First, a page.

# As Jeff Thomas notes: China, Russia and others have seen this day coming and have created their own SWIFT system, world cable network and world banking system. All that’s needed to kick it all into gear is a major international need to bypass SWIFT. The US government has just provided that need with this threat. There would certainly be teething pains in getting the new system running on a massive scale, but the sudden worldwide need would drive the implementation. Moreover, China is a key trading partner for Germany, Russia, Australia, Japan. Brazil, and South Korea. Will these countries simply write off China as a trading partner because thy can't settle accounts in dollars? It's unlikely. While this would not necessarily destroy the dollar, a movement away from the US dollar would greatly diminish the dollar's standing as the world's reserve currency. It would diminish the dollar's role as the go-to currency, and this would, in turn, drive up borrowing costs, interest rates, for the US government. This would turn the US's currently sustainable debt problem into an unsustainable one. Massive domestic budget cuts in the US would follow. The fact is, as Foreign Policy noted last year, China is becoming "too big to sanction." Todd Williamson writes on how the IMF has now added China’s currency, the renminbi (RMB), to its basket of four reserve currencies known as Special Drawing Rights. In doing so, Williamson notes, the IMF "may have delivered a severe blow to the strength of a key tool in the West’s geopolitical arsenal: financial sanctions."
# He continues: The RMB is currently the fourth-most traded currency on the global market (behind the dollar, euro, and pound). It now holds the third highest percentage in the basket, at just under 11 percent, placing it ahead of the pound’s 8 percent (though far below the dollar, which holds more than 40 percent). The IMF’s decision to include the RMB is more than a symbolic sign of the currency’s liberalization: It’s also a big step toward the RMB’s regular usage outside of China. The SDR determines the mix of currencies in which the IMF lends out, a total of $112 billion in 2015, and the RMB’s inclusion in this distribution mechanism will likely drive up the currency’s demand. The comfort level of the RMB’s usage in global transactions among central banks, sovereign wealth funds, and other massive financial institutions will rise with the currency’s greater accessibility. In other words, slapping financial sanctions on the Chinese is nothing at all like doing the same to the Iranians or the Venezuelans. The Chinese economy and the Chinese currency are already huge global players which huge trading partners. Now, as Thomas notes, if the US forces China away from the dollar will not be without pain. If it were painless, the Chinese state would have abandoned the dollar already at this time.
# China Is Highly Motivated to Go Its Own Way on North Korea; Should the US force the Chinese regime's hand, the regime will be highly motivated to stay the course on North Korea, in spite of the potential for economic disarray. China already feels itself surrounded by Western client states, including Japan, South Korea, Taiwan, and the Philippines. The Chinese state is not going to abandon its buffer state in North Korea. Were North Korea to be absorbed into a Greater Korea on American terms, this would be seen as a disaster by the Chinese, since it would place US forces right on a Chinese land border, just across the Yalu River. To get a sense of why the Chinese will not cave to US attempts at regime change in North Korea, imagine how the US would behave if China threatened the US with sanctions, unless the US permitted Chinese troops on the south bank of the Rio Grande. Add in the fact that the Chinese state is not subject to elections, and we can see the political will to carry on with de-dollarization in the face of US sanctions would be significant indeed. Another likely outcome of financial sanctions would be to encourage the Chinese to dump their holdings of US debt. China currently holds seven percent of all US bonds. Were the Chinese to dump these holdings, it will become far more difficult for the US and its central bank to continue paying rock-bottom interest rates on its 20-trillion-dollar debt. If the US wants to really continue with this sanctions game, it need also be prepared to face the reality that its not 1989, and that the world may not be willing to treat dollars and US sanctions in the way the US expects it to. The likely response will only be the latest evidence that the US "unipolar moment" is over....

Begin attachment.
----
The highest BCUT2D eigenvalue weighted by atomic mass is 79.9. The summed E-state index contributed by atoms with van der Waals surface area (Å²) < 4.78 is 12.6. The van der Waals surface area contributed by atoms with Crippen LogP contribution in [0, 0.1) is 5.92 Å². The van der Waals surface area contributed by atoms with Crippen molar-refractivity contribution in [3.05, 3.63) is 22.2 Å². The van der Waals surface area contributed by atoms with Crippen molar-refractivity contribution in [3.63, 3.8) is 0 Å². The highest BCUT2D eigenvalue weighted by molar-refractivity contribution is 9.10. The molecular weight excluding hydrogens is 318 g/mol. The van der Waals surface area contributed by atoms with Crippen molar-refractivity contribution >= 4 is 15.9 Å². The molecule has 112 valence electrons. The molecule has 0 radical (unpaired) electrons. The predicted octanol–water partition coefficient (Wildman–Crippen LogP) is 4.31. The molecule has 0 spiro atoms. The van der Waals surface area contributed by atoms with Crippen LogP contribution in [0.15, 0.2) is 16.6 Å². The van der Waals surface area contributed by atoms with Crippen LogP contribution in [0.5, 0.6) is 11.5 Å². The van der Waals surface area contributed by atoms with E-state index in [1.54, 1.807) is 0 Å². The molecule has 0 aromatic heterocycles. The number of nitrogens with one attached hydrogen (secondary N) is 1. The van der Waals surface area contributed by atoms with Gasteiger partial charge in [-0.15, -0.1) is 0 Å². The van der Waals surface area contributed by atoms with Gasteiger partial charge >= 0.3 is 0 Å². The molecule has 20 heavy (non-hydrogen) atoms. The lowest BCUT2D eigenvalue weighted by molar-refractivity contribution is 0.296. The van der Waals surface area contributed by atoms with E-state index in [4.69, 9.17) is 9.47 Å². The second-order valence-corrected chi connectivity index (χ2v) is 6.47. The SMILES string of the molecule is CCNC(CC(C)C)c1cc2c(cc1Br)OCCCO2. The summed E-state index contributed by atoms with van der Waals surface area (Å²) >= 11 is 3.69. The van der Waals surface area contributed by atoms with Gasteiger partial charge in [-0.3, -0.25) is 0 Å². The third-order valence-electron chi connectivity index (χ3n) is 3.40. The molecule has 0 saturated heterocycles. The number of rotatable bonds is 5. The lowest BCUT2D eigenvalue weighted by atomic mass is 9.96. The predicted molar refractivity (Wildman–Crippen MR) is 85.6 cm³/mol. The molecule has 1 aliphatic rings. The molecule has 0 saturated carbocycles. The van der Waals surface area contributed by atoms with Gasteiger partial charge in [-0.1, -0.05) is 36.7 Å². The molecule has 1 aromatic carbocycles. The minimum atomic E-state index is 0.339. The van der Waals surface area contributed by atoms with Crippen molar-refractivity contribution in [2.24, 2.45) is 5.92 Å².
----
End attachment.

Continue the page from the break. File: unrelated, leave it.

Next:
Brandon Smith Warns; The Real Threat Remains, "Do Not Be Fooled By The Fed's Magic Show"

I remember back in mid-2013 when the Federal Reserve fielded the notion of a "taper" of quantitative easing measures. More specifically, I remember the response of mainstream economic analysts as well as the alternative economic community. I argued fervently in multiple articles that the Fed would indeed follow through with the taper, and that it made perfect sense for them to do so given that the mission of the central bank is not to protect the U.S. financial system, but to sabotage it carefully and deliberately. The general consensus was that a taper of QE was impossible and that the Fed would "never dare." Not long after, the Fed launched its taper program. Two years later, in 2015, I argued once again that the Fed would begin raising interest rates even though multiple mainstream and alternative sources believed that this was also impossible. Without low interest rates, stock buybacks would slowly but surely die out, and the last pillar holding together equities and the general economy (besides blind faith) would be removed. The idea that the Fed would knowingly take such an action seemed to be against their "best self interest" and yet, not long after, they initiated the beginning of the end for artificially low interest rates.